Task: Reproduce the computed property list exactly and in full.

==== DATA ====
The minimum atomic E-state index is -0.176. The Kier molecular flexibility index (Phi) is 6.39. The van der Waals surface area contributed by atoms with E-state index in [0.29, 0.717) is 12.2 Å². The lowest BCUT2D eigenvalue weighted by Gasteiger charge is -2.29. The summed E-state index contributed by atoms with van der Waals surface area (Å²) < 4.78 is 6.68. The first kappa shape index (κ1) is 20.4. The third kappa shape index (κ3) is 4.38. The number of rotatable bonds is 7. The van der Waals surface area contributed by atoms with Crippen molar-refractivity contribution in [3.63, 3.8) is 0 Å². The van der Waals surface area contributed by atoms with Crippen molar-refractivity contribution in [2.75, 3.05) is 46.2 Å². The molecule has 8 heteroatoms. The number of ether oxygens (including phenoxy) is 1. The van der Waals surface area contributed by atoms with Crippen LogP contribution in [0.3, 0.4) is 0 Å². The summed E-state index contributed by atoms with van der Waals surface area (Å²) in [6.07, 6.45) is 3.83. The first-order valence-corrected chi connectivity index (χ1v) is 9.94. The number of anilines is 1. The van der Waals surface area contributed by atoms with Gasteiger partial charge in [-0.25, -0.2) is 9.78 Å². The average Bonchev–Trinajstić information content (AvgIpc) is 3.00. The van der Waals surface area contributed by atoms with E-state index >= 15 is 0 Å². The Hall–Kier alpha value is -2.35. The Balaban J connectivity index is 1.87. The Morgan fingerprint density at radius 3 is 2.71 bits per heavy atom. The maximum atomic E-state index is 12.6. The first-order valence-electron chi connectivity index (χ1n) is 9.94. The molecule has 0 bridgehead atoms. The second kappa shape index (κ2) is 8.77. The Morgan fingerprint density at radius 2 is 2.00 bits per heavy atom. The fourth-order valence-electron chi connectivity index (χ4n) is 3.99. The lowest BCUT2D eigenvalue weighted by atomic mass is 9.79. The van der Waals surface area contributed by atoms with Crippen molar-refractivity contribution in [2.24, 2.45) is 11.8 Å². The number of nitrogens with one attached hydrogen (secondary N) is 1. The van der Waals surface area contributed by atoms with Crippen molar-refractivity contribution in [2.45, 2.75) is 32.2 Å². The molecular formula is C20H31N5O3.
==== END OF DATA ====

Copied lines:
The minimum atomic E-state index is -0.176. The Kier molecular flexibility index (Phi) is 6.39. The van der Waals surface area contributed by atoms with E-state index in [0.29, 0.717) is 12.2 Å². The lowest BCUT2D eigenvalue weighted by Gasteiger charge is -2.29. The summed E-state index contributed by atoms with van der Waals surface area (Å²) < 4.78 is 6.68. The first kappa shape index (κ1) is 20.4. The third kappa shape index (κ3) is 4.38. The number of rotatable bonds is 7. The van der Waals surface area contributed by atoms with Crippen molar-refractivity contribution in [3.63, 3.8) is 0 Å². The van der Waals surface area contributed by atoms with Crippen molar-refractivity contribution in [2.75, 3.05) is 46.2 Å². The molecule has 8 heteroatoms. The number of ether oxygens (including phenoxy) is 1. The van der Waals surface area contributed by atoms with Crippen LogP contribution in [0.3, 0.4) is 0 Å². The summed E-state index contributed by atoms with van der Waals surface area (Å²) in [6.07, 6.45) is 3.83. The first-order valence-corrected chi connectivity index (χ1v) is 9.94. The number of anilines is 1. The van der Waals surface area contributed by atoms with Gasteiger partial charge in [-0.25, -0.2) is 9.78 Å². The average Bonchev–Trinajstić information content (AvgIpc) is 3.00. The van der Waals surface area contributed by atoms with E-state index >= 15 is 0 Å². The Hall–Kier alpha value is -2.35. The Balaban J connectivity index is 1.87. The Morgan fingerprint density at radius 3 is 2.71 bits per heavy atom. The maximum atomic E-state index is 12.6. The first-order valence-electron chi connectivity index (χ1n) is 9.94. The molecule has 0 bridgehead atoms. The second kappa shape index (κ2) is 8.77. The Morgan fingerprint density at radius 2 is 2.00 bits per heavy atom. The fourth-order valence-electron chi connectivity index (χ4n) is 3.99. The lowest BCUT2D eigenvalue weighted by atomic mass is 9.79. The van der Waals surface area contributed by atoms with Crippen molar-refractivity contribution in [2.24, 2.45) is 11.8 Å². The number of nitrogens with one attached hydrogen (secondary N) is 1. The van der Waals surface area contributed by atoms with Crippen molar-refractivity contribution in [2.45, 2.75) is 32.2 Å². The molecular formula is C20H31N5O3.